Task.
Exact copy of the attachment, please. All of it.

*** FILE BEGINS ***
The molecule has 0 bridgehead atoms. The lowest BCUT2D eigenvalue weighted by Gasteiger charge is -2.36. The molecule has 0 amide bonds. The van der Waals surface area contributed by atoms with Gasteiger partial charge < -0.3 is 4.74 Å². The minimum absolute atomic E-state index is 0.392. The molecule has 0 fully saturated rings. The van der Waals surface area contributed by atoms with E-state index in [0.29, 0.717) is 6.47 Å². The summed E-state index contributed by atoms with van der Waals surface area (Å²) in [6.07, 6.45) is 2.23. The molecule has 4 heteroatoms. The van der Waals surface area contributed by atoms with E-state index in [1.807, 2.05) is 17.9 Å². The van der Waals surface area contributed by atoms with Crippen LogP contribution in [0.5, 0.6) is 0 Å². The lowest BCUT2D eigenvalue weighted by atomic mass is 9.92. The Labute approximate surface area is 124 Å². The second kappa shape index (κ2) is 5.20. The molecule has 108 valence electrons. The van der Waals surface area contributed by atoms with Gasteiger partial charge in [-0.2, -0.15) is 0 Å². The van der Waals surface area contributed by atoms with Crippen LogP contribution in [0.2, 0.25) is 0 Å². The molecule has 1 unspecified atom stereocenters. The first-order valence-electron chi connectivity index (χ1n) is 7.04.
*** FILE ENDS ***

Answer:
The molecule has 0 bridgehead atoms. The lowest BCUT2D eigenvalue weighted by Gasteiger charge is -2.36. The molecule has 0 amide bonds. The van der Waals surface area contributed by atoms with Gasteiger partial charge < -0.3 is 4.74 Å². The minimum absolute atomic E-state index is 0.392. The molecule has 0 fully saturated rings. The van der Waals surface area contributed by atoms with E-state index in [0.29, 0.717) is 6.47 Å². The summed E-state index contributed by atoms with van der Waals surface area (Å²) in [6.07, 6.45) is 2.23. The molecule has 4 heteroatoms. The van der Waals surface area contributed by atoms with E-state index in [1.807, 2.05) is 17.9 Å². The van der Waals surface area contributed by atoms with Crippen LogP contribution in [0.5, 0.6) is 0 Å². The lowest BCUT2D eigenvalue weighted by atomic mass is 9.92. The Labute approximate surface area is 124 Å². The second kappa shape index (κ2) is 5.20. The molecule has 108 valence electrons. The van der Waals surface area contributed by atoms with Gasteiger partial charge in [-0.2, -0.15) is 0 Å². The van der Waals surface area contributed by atoms with Crippen LogP contribution in [0.2, 0.25) is 0 Å². The molecule has 1 unspecified atom stereocenters. The first-order valence-electron chi connectivity index (χ1n) is 7.04.